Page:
states of interpretation; assignment; valid/invalid disclaim-ers; indemnification; etc.
That's the Lawyer's job!
I also think that it is safe to say that when addressing the marketing aspects,
a major concern has to be for the body of law which hopefully will grow from acceptance of your
new technology. And again, since it's illogical to have a contract clause that is in contravention
of marketing precepts, the real homework is to know the tactics and strategies that will
distinguish your company and product from competition wherever it goes. Meaningful warranties; upgrade
provisions; maintenance and updates; education, support and users' group; billing procedures; escrows for
source; and most important of all.....grant of license. That's the Marketer's job!
Perchance, you think that I'm all wet on the grant of license. Not so!
The license is legal, allright; but the granting is pure marketing: How'd you like it?
By site; by CPU; by attached processor; by multiple processor; by clusters or networked; perpetual
or limited term; exclusive or non-exclusive; transferrable or non-transferrable; etc.
I can't tell which law schools are responsible for which type of lawyers,
but I can tell you that from my experience in negotiating hundreds of contracts with corporate lawyers and
law firms representing corporations that there definitely are two schools of thought: The School of
Say-Little and the School of Say-A-Lot. Both manifest their legal cultures thoughout
a corporation... including marketing.
It seems that Say-Little believes in court interpretation, perhaps believing
that reasonable wo/men will avoid getting there, if the time ever comes. Kind-of-like, where no agreement
exists -- no agreement can be broken. Say-A-Lot likes specifics; defines words; and even includes remedies
within the contract as if to believe in the saying that horrible endings are better than
horrors without ending.
Say-Little chides Say-A-Lot stating that you can't define everything, besides
an omission can work against you if you have taken pains to define most. Say-A-Lot counters with
a the "ounce of prevention....etc." idea, stating that the heavy one-time investment in drafting make everything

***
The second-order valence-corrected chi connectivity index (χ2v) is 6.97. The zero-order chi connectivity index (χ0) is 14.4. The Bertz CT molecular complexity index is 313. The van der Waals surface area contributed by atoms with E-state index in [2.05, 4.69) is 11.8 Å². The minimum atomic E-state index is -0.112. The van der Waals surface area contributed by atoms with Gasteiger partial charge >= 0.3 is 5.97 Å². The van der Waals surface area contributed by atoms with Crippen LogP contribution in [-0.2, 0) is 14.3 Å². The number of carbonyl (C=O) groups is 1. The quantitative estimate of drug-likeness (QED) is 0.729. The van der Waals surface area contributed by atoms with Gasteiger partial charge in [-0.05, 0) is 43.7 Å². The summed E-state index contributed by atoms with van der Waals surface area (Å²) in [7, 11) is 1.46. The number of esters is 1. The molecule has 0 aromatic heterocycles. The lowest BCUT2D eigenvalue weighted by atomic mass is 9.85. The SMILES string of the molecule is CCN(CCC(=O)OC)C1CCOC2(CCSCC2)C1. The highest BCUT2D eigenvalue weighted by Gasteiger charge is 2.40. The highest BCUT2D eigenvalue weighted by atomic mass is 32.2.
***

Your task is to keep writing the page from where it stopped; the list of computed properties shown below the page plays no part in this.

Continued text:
smoother in difficult times.
Why all this? Simply because from a legal standpoint both sides have their
merits. But from a competitive marketing point of view, the reticence of Say-Little can be very
dangerous, while Say-A-Lot can provide one of the finest closing documents a company can have, if marketing
joins in .
So what is your intention? Let the prospect/customer know how you intend
to conduct business; and what the implcations of the terms and conditions are. Today, if they are
less than anything to write home about, you'd better reassess you position.
Here's a sweetheart paragraph that crossed my desk the other day:
"In the event the most current version fails to perform in accordance with
the most current Documentation (A Documentation Non-Conformity), The Company shall use it best
efforts to correct such Documentation Non-Conformity." Well friends, what's it goin'
to be? Change the product to reflect the documentation by which most buyers no doubt
based their decisions; or, change the documentation to match the product as if the product spontaneously
combusted on its own genius?
Based on the adjective before Non-Conformity, one could get the very sick
feeling that what one saw was not quite what one was about to get. This isn't filling
anyone wants or needs; this is a legal shell game. And it's true marketing Hemlock. If
your agreements waffle, it's time for review.
Finally, let's not get confused. I'm no lawyer and make no representation
that what you have read is anything but emperical marketing savvy. So check it out with counsel.
Rather than savvy, s/he may shout insanity. But then again, before you fold your marketing
tent, look to see how many Software Sales Awards are next to her/his degree.
I think that you get my implication!